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This week’s edition!

Enough is Enough: Put politics away; Project Healing Waters helps vets

By Robert E. Macdonald

Mayor of Lewiston

Today is Thanksgiving Day. A time for family gatherings. A time to reflect and be thankful for the grace and blessings we have received from the Lord.

We should observe the day in a jubilant, positive manner in order to prepare ourselves for the season of peace, Christmas, which will shortly follow.

This week is time to lock crazy Grandpa and his political rantings deep in a soundproof cellar. The elections are finally over. Television has returned to commercials ranging from the cars we drive to the clothes we wear to the medications that will prevent us from soiling our cars and clothing.

Finally, it is time to put aside your political views and opinions. Relegate them to the dustbin of history. Your family is your family and will remain so now and after future elections. Politics is not an issue that should cause division in anyone’s family.

Last week Auburn Mayor Jonathan LaBonté and I had the honor and pleasure of having lunch with Marine Col. Todd Desgrosseilliers (for the rest of the column he will be referred to as Col. D), which for me was a humbling experience. Col. D is an Auburn native, the son of Edward and Sheila Desgrosseilliers of Auburn.

Col. D first came to my attention about three years ago when he was the feature story in Leatherneck Magazine. Col. D is a Marine’s Marine, following in the footsteps of Marine legend General Lewis “Chesty” Puller. Similar to Puller, when the shooting started Col. D was with his men being exposed and facing the same danger faced by the lowliest ranking man on the battlefield.

His caring about the health of his men extended from the battlefield to stateside, where he visited many of his hospitalized men. He is a leader who you would follow into the Gates of Hell.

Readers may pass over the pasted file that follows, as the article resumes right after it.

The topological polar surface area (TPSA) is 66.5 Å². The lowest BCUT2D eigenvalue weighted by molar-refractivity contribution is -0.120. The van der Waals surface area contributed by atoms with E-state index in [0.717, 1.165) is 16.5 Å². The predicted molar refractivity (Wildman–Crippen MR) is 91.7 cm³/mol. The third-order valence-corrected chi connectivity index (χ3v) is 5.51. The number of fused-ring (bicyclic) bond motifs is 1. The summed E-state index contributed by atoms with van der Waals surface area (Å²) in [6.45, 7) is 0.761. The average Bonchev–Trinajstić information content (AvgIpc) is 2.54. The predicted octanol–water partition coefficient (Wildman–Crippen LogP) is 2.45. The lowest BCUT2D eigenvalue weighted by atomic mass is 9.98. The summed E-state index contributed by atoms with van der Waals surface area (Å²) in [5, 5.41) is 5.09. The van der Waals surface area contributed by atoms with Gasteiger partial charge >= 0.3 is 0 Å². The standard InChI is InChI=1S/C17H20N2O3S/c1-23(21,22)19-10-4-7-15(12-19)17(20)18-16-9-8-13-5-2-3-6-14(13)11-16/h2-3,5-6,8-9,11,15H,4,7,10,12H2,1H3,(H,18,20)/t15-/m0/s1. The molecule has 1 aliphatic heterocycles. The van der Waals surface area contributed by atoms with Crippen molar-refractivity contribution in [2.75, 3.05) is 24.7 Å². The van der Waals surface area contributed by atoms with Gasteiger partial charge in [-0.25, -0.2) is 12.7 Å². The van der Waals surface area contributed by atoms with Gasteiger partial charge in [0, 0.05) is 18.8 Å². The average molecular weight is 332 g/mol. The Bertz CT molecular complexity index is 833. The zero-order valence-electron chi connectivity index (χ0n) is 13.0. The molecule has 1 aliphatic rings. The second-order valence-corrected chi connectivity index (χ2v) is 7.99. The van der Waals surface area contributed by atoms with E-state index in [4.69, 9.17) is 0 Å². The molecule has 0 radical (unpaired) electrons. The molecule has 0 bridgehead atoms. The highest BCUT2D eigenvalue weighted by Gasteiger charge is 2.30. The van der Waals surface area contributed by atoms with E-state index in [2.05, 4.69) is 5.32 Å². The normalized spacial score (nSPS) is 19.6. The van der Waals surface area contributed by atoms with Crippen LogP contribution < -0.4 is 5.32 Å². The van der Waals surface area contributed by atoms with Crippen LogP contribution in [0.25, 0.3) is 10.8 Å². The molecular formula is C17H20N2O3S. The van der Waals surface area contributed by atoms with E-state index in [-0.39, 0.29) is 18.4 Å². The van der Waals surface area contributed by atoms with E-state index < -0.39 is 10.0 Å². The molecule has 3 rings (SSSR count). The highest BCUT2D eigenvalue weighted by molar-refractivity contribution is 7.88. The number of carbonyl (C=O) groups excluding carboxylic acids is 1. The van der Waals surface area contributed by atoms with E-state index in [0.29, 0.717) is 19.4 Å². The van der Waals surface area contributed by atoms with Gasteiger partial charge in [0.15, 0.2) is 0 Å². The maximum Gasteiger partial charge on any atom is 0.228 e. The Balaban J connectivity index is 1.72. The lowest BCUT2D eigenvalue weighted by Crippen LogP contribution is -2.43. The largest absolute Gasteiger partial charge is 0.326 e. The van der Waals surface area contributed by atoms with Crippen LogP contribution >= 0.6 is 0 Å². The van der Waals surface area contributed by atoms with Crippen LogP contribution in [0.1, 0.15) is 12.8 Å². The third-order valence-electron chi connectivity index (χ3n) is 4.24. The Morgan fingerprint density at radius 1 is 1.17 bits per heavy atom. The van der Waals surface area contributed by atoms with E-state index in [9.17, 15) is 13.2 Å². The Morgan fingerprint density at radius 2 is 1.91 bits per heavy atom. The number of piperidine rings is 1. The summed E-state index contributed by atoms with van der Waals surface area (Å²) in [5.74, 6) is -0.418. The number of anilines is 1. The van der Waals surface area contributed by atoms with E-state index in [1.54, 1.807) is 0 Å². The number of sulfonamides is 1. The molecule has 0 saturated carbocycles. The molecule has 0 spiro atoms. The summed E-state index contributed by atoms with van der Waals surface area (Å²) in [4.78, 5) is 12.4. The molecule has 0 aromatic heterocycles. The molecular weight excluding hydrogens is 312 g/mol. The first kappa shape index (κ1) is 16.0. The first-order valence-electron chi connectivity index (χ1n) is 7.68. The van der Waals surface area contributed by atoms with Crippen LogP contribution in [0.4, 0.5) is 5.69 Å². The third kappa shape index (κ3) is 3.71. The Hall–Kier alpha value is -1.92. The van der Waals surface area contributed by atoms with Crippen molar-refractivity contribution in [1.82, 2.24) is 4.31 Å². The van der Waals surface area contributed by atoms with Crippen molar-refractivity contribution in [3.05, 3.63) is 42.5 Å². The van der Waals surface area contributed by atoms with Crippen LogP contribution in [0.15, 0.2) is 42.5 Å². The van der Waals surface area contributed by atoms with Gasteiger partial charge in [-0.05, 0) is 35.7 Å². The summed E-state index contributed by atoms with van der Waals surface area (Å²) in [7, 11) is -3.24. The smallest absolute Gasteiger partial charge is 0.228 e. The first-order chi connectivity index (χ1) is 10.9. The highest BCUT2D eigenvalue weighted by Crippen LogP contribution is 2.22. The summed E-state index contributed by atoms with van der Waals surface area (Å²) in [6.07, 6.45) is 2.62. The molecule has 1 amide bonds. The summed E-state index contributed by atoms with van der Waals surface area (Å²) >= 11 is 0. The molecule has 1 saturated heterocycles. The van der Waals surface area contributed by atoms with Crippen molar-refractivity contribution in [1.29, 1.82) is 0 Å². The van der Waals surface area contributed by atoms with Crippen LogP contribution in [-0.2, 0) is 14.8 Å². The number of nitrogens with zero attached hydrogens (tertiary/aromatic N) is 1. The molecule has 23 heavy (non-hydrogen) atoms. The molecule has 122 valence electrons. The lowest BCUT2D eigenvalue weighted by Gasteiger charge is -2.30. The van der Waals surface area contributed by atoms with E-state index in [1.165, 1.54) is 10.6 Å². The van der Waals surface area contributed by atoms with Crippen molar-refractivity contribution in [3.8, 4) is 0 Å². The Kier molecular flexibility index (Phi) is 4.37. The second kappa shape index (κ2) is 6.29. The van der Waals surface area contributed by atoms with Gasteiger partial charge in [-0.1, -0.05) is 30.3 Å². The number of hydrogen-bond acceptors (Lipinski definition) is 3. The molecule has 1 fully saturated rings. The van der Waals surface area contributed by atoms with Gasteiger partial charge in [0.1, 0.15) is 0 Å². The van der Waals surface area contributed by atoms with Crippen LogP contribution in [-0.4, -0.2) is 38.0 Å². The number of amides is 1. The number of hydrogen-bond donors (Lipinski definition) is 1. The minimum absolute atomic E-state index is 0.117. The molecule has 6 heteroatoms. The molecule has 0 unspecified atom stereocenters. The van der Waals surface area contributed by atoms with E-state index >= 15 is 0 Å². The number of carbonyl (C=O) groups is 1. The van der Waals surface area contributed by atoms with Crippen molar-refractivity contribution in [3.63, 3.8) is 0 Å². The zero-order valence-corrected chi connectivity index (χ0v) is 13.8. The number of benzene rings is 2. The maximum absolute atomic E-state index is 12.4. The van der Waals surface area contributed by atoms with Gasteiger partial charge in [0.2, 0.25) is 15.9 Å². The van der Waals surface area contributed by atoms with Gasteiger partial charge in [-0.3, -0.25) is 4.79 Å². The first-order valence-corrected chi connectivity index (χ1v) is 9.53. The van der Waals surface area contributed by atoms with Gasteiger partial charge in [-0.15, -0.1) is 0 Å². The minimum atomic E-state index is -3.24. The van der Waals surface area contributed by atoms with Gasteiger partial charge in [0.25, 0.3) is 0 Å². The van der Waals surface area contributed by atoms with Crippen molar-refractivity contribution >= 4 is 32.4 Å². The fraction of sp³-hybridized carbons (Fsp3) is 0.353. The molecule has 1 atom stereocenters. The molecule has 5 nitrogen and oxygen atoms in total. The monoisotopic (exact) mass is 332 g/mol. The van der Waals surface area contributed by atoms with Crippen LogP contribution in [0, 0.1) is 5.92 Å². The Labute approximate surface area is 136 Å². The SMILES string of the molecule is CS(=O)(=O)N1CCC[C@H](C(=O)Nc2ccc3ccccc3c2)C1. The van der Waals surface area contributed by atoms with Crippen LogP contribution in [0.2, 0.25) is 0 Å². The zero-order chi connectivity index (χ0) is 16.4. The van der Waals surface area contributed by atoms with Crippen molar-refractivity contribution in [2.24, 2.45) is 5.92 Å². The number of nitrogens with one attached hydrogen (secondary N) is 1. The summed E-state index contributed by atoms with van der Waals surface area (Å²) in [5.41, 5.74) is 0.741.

What was most impressive was he has never forgotten his humble beginnings or how he rose from a private to a colonel in the Corps. During his time in combat, he suffered several wounds and is currently scheduled to retire in a few weeks due to balance problems caused by injuries from IEDs (improvised explosive devices).

But true to the can-do spirit of military men, rather than withdraw from life, he has set a course that will help fellow veterans overcome their temporary setbacks. Col. D is now the new CEO of Project Healing Waters Fly Fishing.

The program was started at Walter Reed Army Medical Center in 2005. In 2006, an official name for the program was established and in 2007 the organization was incorporated in the State of Maryland. Over 205 operational programs are now located in all 50 states and Germany serving disabled veterans and disabled military personnel.

PHWFF is a volunteer-run organization governed by a board of trustees and elected officers, supported by six full-time employees and one part-time employee at their Maryland headquarters. They are associated with 61 international federations of fly-fishing clubs, 80 Trout Unlimited chapters and 49 independent clubs, all supplying volunteers that keep the program running.

Healing Waters is a program that teaches the art of tying flies and fly fishing to wounded vets with Post Traumatic Stress Disorder (PTSD) and wounds affecting balance. This enables the veteran to focus and concentrate on the task at hand, pushing aside the horrors of war.

In 2015, more than 200,000 hours were donated by over 3,500 volunteers. This enabled 7,400 disabled vets and disabled military service personnel the ability to participate in the program. For more information on this program, go to www.projecthealingwaters.org.

Next week we will resume political discussions. But until then, have a Happy Thanksgiving and please don’t fight with the relatives.

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